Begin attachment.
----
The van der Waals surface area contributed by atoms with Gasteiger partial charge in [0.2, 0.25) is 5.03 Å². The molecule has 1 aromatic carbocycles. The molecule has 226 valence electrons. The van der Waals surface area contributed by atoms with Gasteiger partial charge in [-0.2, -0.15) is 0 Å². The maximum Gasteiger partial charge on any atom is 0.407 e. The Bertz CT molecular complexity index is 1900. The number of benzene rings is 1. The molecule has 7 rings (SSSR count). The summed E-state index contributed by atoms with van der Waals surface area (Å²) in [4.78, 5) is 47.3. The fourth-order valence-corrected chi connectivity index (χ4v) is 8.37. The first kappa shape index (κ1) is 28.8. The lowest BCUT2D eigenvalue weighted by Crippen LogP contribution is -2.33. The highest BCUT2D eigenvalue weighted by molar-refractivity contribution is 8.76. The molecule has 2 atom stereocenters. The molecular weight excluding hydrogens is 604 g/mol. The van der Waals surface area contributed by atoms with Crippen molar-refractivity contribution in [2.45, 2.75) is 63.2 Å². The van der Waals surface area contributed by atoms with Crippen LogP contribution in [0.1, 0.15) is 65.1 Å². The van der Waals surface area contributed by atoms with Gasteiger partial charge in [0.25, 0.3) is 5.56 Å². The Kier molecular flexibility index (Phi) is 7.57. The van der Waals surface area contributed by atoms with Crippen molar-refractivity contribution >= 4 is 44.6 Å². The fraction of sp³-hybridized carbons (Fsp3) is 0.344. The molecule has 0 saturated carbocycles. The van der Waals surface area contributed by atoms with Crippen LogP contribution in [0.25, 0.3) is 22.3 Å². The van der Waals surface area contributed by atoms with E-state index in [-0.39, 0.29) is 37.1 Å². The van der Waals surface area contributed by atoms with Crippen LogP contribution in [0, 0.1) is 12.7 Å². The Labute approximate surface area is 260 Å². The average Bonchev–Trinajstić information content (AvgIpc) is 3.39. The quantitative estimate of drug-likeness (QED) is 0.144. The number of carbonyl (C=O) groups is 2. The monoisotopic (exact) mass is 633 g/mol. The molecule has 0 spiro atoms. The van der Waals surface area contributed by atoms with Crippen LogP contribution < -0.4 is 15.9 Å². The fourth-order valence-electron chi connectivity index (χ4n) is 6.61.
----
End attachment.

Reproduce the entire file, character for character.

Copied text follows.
The van der Waals surface area contributed by atoms with Gasteiger partial charge in [0.2, 0.25) is 5.03 Å². The molecule has 1 aromatic carbocycles. The molecule has 226 valence electrons. The van der Waals surface area contributed by atoms with Gasteiger partial charge in [-0.2, -0.15) is 0 Å². The maximum Gasteiger partial charge on any atom is 0.407 e. The Bertz CT molecular complexity index is 1900. The number of benzene rings is 1. The molecule has 7 rings (SSSR count). The summed E-state index contributed by atoms with van der Waals surface area (Å²) in [4.78, 5) is 47.3. The fourth-order valence-corrected chi connectivity index (χ4v) is 8.37. The first kappa shape index (κ1) is 28.8. The lowest BCUT2D eigenvalue weighted by Crippen LogP contribution is -2.33. The highest BCUT2D eigenvalue weighted by molar-refractivity contribution is 8.76. The molecule has 2 atom stereocenters. The molecular weight excluding hydrogens is 604 g/mol. The van der Waals surface area contributed by atoms with Crippen molar-refractivity contribution in [2.45, 2.75) is 63.2 Å². The van der Waals surface area contributed by atoms with Crippen LogP contribution in [0.1, 0.15) is 65.1 Å². The van der Waals surface area contributed by atoms with Gasteiger partial charge in [0.25, 0.3) is 5.56 Å². The Kier molecular flexibility index (Phi) is 7.57. The van der Waals surface area contributed by atoms with Crippen molar-refractivity contribution >= 4 is 44.6 Å². The fraction of sp³-hybridized carbons (Fsp3) is 0.344. The molecule has 0 saturated carbocycles. The van der Waals surface area contributed by atoms with Crippen LogP contribution in [0.25, 0.3) is 22.3 Å². The van der Waals surface area contributed by atoms with E-state index in [-0.39, 0.29) is 37.1 Å². The van der Waals surface area contributed by atoms with Crippen LogP contribution in [0, 0.1) is 12.7 Å². The Labute approximate surface area is 260 Å². The average Bonchev–Trinajstić information content (AvgIpc) is 3.39. The quantitative estimate of drug-likeness (QED) is 0.144. The number of carbonyl (C=O) groups is 2. The monoisotopic (exact) mass is 633 g/mol. The molecule has 0 spiro atoms. The van der Waals surface area contributed by atoms with Crippen LogP contribution < -0.4 is 15.9 Å². The fourth-order valence-electron chi connectivity index (χ4n) is 6.61.